Man-Up and admit that real men cry
Man-Up – a term synonymous to ‘cutting down on the whining’ or ‘keeping quiet when getting hurt’ or ‘not crying in the face of adversity’. How often is it that we hear this term by people in our lives, telling a child to ‘man up’ when he gets hurt and complains about it in the school playground, or telling a kid to ‘man up’ when he cries after finding out that his younger brother had eaten his last remaining chocolate bar, or telling a tearful football player to ‘man up’ when his team loses a game?
“Boys don’t cry!” is often heard by boys from the day they start understanding basic human lingo. It has long been thought that crying, or showing emotions in times of grief and sorrow, is a sign of weakness, and against the society’s idea of masculinity. These traits are normally, yet wrongly, associated exclusively with the female gender. Females have long been portrayed as the weaker gender, which gives them the freedom to openly express grief, whereas males have long been taught to suppress their emotions, especially when these emotions are driven by sorrow.
Let’s just get one thing straight here – every human being cries. It is a normal, biological process and it happens as an uncontrolled response. It is the first thing every human does right after birth. If anything, a crying baby represents a healthy, breathing piece of human life. So why is it that something that represents something as valuable as life itself, somehow represents ‘weakness’ in a man?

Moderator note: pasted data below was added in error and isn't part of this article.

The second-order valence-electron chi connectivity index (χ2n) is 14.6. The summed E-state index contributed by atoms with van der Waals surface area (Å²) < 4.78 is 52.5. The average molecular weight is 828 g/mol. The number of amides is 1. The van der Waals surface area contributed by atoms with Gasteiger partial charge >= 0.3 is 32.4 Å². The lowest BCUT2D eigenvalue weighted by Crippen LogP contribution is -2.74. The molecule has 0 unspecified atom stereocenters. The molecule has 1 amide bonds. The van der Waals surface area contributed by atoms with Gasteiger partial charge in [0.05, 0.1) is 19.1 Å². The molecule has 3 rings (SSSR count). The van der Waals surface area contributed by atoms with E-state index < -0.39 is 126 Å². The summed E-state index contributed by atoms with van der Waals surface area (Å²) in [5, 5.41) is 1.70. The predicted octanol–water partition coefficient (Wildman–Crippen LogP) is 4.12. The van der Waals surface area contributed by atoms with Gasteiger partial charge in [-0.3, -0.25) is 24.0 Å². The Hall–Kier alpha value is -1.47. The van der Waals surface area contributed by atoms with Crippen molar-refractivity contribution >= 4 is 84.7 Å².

Stereotypes of the gender are developed and then reinforced by our daily dosage of media, mainly the social aspect of it, and by our social interactions, where our cultural norms supersede, and often cloud, our own logical judgments. It is for this matter that the supposed differences between the male and female genders are either over-generalised or are over-exaggerated, which explains how we are subconsciously likelier to focus on evidence that supports and solidifies our own gender stereotypes. Such societal pressure forces men to suppress their feelings – despite feeling strongly emotional towards certain situations, especially the ones where grief is involved.
So, what should men do exactly? The answer is simple – express themselves openly. Embrace their feelings and cry when they want to. Sometimes they might be too embarrassed to cry, but they should be comfortable with themselves and, for once, not worry about others’ opinions and perceptions about their self-expression.
If anything, crying is highly beneficial for the human body. When a man suppresses his natural instinct to cry, emotions that would have otherwise been expressed through tears are bottled up inside, allowing for adverse effects on the body as opposed to the body’s response if those feelings had found a corporal outlet. The accumulation of these ‘bottled’ emotions can lead to serious health issues later in life – including high blood pressure and suffering from severe anxiety.
So, gentlemen, cry. Let go of your anger sometimes. Release your stress. Feel empty. Cry openly if you want to. Cry by yourself if need be. But don’t ever let anyone tell you to ‘man up’ and not cry, for real men don’t hide their emotions. Real men cry.
The views expressed by the writer and the reader comments do not necessarily reflect the views and policies of The Express Tribune.